Without laws there would be chaos. But as our world is not perfect, neither are our laws. Sometimes a person is accused for breaking the law, but that person is not as guilty as he seems to be – he simply didn’t have a choice. Here’s which defenses you can use if you’re charged under those circumstances.
Defense of Necessity
The defendant can raise this defense if he alleges that his acts were done under “exceptional circumstances”. This means that the defendant had no other choice, but to act against the law. There is a general set of criteria by which courts consider would that defense be viable. Some of them include the claim that the act was committed to avoid an unlawful act of greater number of casualties or damage, or if the act was committed in a situation where no legal solution was possible.
Defense of Duress
This defense is used when the defendant claims that the act committed under compulsion by another person, where the accused was threatened with physical punishment for noncompliance. Threats could have been made to both the accused or someone the accused is close with, such as family members or friends. The defense is mostly used if the threats wore much greater casualties than the committed unlawful act. For an example, someone threatened that he’ll kill one of your friends if you don’t rob a jewelry store.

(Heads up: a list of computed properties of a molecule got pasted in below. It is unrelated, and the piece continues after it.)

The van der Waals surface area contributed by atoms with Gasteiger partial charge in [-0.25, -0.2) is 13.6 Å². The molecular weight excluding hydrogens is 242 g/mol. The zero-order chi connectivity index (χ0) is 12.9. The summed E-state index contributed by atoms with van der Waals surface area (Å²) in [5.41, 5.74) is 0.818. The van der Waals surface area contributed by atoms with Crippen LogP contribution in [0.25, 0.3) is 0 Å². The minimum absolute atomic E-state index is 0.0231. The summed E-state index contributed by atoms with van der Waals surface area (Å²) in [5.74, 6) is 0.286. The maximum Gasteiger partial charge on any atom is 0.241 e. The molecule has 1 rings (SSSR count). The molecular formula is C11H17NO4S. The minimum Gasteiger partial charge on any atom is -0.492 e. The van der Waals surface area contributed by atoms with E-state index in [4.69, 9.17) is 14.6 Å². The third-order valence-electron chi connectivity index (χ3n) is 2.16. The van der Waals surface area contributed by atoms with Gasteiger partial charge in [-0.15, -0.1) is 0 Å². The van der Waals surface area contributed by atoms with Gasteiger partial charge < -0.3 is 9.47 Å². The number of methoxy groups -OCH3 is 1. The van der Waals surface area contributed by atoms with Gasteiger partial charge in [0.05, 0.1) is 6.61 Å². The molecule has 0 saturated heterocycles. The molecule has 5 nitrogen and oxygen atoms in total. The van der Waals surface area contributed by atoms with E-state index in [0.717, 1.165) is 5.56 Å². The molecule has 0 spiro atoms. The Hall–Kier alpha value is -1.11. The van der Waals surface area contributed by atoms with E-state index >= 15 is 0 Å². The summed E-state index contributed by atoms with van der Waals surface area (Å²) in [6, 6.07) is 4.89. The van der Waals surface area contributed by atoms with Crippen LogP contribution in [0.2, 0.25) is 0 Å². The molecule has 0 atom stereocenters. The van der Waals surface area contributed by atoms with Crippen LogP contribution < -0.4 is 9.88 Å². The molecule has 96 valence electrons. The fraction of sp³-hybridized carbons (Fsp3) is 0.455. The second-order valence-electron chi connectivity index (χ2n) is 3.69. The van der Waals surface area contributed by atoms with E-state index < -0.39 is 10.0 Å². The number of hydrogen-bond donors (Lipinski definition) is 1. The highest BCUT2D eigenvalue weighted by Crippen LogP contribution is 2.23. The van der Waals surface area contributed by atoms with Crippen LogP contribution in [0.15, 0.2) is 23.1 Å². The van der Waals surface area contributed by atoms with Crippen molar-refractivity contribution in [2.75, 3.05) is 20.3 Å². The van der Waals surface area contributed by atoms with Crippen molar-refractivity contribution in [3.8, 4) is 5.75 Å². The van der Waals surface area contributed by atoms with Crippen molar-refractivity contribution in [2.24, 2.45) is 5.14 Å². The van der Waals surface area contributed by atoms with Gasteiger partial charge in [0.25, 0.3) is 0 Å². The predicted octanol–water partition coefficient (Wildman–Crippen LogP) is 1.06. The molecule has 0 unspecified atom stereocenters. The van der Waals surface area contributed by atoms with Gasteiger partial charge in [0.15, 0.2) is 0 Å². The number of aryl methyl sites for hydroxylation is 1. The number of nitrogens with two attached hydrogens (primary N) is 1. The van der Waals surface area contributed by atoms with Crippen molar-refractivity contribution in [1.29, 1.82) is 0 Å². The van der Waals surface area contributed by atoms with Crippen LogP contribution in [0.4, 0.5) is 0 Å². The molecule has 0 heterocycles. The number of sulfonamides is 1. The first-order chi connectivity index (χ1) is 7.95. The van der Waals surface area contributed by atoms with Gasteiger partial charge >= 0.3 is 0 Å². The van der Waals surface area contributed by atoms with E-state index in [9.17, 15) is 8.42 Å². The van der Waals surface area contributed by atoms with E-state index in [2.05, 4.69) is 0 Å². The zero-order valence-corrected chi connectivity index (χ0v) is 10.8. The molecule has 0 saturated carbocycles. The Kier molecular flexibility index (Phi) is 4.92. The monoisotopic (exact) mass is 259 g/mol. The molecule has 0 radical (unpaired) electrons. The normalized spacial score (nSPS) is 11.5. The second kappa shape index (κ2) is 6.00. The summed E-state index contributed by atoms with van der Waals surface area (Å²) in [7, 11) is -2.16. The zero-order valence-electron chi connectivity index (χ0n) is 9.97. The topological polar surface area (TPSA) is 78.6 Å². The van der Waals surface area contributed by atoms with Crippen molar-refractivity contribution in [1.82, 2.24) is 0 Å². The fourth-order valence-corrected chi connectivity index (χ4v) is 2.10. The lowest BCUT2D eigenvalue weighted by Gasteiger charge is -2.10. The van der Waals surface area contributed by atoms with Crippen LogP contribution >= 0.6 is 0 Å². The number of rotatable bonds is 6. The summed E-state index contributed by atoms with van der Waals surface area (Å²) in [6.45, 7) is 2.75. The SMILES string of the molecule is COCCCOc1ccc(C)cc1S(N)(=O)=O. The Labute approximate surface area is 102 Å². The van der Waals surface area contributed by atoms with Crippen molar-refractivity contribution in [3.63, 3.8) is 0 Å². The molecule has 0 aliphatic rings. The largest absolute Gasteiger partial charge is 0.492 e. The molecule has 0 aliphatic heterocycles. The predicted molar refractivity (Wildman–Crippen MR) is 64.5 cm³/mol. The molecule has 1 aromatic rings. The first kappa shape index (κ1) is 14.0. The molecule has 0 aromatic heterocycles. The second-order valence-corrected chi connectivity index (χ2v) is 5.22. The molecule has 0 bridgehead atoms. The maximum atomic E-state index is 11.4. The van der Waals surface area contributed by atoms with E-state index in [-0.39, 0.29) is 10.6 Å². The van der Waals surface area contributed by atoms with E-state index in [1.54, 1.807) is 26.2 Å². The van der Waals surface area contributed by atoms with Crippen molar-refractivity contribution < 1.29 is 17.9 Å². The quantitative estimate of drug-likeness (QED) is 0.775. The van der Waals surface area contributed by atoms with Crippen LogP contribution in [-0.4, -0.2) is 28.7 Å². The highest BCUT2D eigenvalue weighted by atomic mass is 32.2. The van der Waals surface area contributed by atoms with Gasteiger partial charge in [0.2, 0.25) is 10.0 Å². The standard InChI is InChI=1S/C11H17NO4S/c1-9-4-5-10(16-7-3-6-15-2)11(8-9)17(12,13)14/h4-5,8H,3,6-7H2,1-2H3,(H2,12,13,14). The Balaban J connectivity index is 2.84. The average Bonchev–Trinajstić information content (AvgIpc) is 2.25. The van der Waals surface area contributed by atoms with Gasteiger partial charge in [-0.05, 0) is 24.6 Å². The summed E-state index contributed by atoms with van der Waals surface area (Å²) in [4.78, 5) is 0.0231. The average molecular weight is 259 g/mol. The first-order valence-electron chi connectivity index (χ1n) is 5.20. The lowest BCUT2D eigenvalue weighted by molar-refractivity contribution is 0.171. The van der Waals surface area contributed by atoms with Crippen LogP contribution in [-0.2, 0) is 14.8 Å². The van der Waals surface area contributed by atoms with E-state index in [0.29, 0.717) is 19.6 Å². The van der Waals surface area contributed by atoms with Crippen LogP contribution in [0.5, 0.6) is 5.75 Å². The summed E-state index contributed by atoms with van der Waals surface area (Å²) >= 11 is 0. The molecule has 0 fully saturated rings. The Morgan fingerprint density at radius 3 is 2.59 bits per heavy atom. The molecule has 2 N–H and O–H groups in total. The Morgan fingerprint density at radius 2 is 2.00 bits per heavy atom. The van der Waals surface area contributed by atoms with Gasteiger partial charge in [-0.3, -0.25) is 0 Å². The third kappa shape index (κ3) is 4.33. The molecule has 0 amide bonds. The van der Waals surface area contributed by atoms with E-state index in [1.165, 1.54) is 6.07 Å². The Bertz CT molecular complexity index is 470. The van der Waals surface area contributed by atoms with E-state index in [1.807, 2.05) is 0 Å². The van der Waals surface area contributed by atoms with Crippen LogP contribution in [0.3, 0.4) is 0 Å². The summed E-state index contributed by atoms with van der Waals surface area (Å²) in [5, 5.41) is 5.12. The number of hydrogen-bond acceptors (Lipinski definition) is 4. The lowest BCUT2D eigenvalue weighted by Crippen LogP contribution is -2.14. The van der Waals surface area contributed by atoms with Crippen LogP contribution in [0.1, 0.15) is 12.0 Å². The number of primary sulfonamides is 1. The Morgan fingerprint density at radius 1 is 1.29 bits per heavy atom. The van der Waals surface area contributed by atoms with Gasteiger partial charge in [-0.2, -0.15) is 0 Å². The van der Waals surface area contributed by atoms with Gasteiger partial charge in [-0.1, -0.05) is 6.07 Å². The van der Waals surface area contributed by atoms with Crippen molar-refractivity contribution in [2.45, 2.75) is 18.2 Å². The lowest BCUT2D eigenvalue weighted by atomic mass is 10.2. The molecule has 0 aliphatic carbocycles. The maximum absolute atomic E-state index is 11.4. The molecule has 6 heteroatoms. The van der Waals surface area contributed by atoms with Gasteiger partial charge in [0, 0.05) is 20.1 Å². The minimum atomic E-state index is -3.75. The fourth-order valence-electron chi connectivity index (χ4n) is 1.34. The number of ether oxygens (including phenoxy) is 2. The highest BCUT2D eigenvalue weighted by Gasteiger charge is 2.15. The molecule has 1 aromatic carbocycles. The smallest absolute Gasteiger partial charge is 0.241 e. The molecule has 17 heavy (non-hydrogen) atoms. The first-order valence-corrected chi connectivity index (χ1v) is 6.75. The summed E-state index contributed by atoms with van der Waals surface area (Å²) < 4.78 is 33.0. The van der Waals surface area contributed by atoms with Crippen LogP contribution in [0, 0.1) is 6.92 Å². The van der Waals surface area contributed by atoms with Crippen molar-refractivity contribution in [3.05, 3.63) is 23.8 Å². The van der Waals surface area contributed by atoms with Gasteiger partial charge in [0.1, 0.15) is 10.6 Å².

Used mostly in cases of physical assault or murder. The defendant alleges that he committed the unlawful act to defend himself. If the case is about homicide, the authorities must investigate if the aggressor would have killed the defendant if the defendant didn’t use force. However, in most courts, the act of self defense needs to be nothing more than warding off the aggressor.
“It is important to have an attorney on your side who understands the laws, the state prosecution, and the county judges. Self defense is often a futile effort and seeking the aid of a public defender will often result in a much longer sentence and harsher charges” – Dattan Law Firm Anchorage Criminal Defense Lawyer
Defense of Automatism
It’s used when defendant claims that he, or she, lacked control over his, or her, acts, and cannot be responsible for his actions because of that. That means that the accused was didn’t have control over his actions, as if the accused was deluded, provoked, incapacitated or severely mentally disabled. There are differences between insane and non-insane automatism. The authorities recognize which automatism is in question, and gives the appropriate sentence – accused is referred to a psychiatric in the case of insane automatism, while the person charged for unlawful act while being diagnosed with a non-insane automatism is given a milder sentence than if it would be if the accused was not diagnosed with a non-insane automatism.